War Horse is the store of Joey (the Horse) and Albert (Jeremy Irvine) his young owner.  From the day Joey was born Albert admired him from a distance.  A few years later, Joey comes up for auction and Albert’s father (Peter Mullen) proceeds to win him after a bidding war with his landowner (David Thewlis).  Albert begins to tame and train Joey once he his brought to the farm.  This is made more difficult by the fact that Joey is a thoroughbred; more akin to a racetrack or the Calvary then plowing fields.  But Albert & Joey persevere, and Joey becomes a good work horse.  Unfortunately Albert’s father has been unlucky in life after his service in the Boer Wars.  He misses his rent payment to the landowner, and then his crops are destroyed after a heavy storm.  With no funds, he is forced to sell Joey to a Calvary Officer (Tom Hiddleston) once England has entered World War I.

From here, we follow Joey as he servers for the British, is captured by the Germans, hidden by two German brothers, discovered by a French girl, and then recaptured by the Germans and made to work on the front lines.  At the same time Albert has come of age and has enlisted in the service to find his beloved Joey.  He is sent to the front lines of trench warfare; the German & British facing off against each other across a “No-Mans Land”.  It is behind this “No-Mans Land” that Joey is brought to the breaking point moving men, material, and heavy artillery.  Only due to the advancement of the British and the compassion of a German soldier is Joey released to fend for himself.  He does so by galloping; galloping through the front lines and through artillery file; galloping over the trenches and then through “No-Mans Land”.  And here he is finally stopped; not by gun fire or artillery shells, but by the jagged steel of barbed-wire.  Wounded, exhausted, and entangled Joey is only saved by the mercy of both fighting fronts.  Enemies coming and working together to free him.  Back on the British side, Joey and Albert are reunited at the infirmary, both battered by the War.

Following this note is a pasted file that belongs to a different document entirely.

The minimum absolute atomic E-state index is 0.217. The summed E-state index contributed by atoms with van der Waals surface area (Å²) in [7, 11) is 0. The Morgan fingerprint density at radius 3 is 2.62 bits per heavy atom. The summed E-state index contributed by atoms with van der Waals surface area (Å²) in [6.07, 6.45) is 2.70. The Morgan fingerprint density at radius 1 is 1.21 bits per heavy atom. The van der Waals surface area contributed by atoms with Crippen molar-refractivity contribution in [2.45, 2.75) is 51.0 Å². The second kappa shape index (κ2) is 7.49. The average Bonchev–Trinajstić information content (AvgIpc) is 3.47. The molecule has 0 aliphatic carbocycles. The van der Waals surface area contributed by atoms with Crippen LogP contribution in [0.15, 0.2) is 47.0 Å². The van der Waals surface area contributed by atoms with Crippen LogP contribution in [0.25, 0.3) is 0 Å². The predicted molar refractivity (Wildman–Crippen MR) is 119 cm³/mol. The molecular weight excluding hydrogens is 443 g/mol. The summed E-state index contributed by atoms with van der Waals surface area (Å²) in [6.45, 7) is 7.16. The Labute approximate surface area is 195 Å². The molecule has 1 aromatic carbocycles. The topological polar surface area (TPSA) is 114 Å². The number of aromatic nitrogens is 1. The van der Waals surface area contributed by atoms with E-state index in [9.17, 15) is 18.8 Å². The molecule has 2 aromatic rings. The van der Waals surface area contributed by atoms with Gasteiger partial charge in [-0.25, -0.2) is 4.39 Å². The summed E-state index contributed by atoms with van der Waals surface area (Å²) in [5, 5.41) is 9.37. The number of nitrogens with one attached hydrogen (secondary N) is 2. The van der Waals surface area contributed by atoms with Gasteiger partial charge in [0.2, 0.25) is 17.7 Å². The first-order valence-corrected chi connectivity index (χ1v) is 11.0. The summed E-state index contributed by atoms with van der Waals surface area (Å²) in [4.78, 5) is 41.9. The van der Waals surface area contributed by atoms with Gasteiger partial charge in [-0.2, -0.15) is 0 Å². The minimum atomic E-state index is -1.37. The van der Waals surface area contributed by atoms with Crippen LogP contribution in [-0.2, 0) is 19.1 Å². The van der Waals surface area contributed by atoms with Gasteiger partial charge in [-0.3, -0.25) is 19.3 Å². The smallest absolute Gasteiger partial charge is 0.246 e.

The story reflects its children’s book roots.  The experiences of the horse being too unbelievable, and the nobility of some of the characters being too perfect.  Kudos though for the introduction of the German brothers and Albert’s father’s back story (not in the original book).  Both threads were a necessary bit of reality that reflect the darkness which man is capable of and the damage war leaves on the soul.

As for the direction, there was something off to Steven Spielberg’s work this time.  Though overall the film was well shot, there were a few moments where it had a PBS Masterpiece Theatre quality.  Also, the lighting and setting of the final scene was so sweet I felt I had to visit my dentist after the movie.  That being said, he shined with the war scenes and the small details of character development.

The musical score was typical John Williams.

All the performances are universally good.  Jeremy Irvine was spot-on as the boy who becomes a man.  Emily Watson &  Peter Mullan are believable as his poor stoic farmer parents.  The supporting cast is equally good.  Shinning in key moments that were affecting:  Tom Hiddleston realizing his impending death; Neils Arestrup revelation of the loss of his granddaughter.

Overall this is a good film.  The quality of it made more impressive by how quickly it was developed and crafted (Spielberg only signing-up to direct in May 2010).  It is the type of film that should be watched in the theatre.

Grade = B